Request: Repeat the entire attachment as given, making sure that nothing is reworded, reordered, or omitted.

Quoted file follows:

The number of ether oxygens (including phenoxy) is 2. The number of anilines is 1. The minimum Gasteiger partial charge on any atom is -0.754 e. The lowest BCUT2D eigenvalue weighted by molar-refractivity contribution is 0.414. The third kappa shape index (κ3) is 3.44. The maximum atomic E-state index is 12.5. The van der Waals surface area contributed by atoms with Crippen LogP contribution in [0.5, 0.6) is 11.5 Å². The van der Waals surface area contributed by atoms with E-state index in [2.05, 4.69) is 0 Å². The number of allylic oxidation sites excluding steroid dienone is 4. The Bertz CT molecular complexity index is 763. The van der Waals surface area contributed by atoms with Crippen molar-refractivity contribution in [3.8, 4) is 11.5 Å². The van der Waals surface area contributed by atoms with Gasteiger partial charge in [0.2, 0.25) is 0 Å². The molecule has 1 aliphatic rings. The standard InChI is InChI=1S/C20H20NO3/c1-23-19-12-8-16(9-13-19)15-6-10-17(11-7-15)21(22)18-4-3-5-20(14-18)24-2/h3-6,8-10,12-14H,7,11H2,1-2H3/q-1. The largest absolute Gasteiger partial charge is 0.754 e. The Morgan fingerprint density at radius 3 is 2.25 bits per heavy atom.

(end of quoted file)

The number of ether oxygens (including phenoxy) is 2. The number of anilines is 1. The minimum Gasteiger partial charge on any atom is -0.754 e. The lowest BCUT2D eigenvalue weighted by molar-refractivity contribution is 0.414. The third kappa shape index (κ3) is 3.44. The maximum atomic E-state index is 12.5. The van der Waals surface area contributed by atoms with Crippen LogP contribution in [0.5, 0.6) is 11.5 Å². The van der Waals surface area contributed by atoms with E-state index in [2.05, 4.69) is 0 Å². The number of allylic oxidation sites excluding steroid dienone is 4. The Bertz CT molecular complexity index is 763. The van der Waals surface area contributed by atoms with Crippen molar-refractivity contribution in [3.8, 4) is 11.5 Å². The van der Waals surface area contributed by atoms with Gasteiger partial charge in [0.2, 0.25) is 0 Å². The molecule has 1 aliphatic rings. The standard InChI is InChI=1S/C20H20NO3/c1-23-19-12-8-16(9-13-19)15-6-10-17(11-7-15)21(22)18-4-3-5-20(14-18)24-2/h3-6,8-10,12-14H,7,11H2,1-2H3/q-1. The largest absolute Gasteiger partial charge is 0.754 e. The Morgan fingerprint density at radius 3 is 2.25 bits per heavy atom.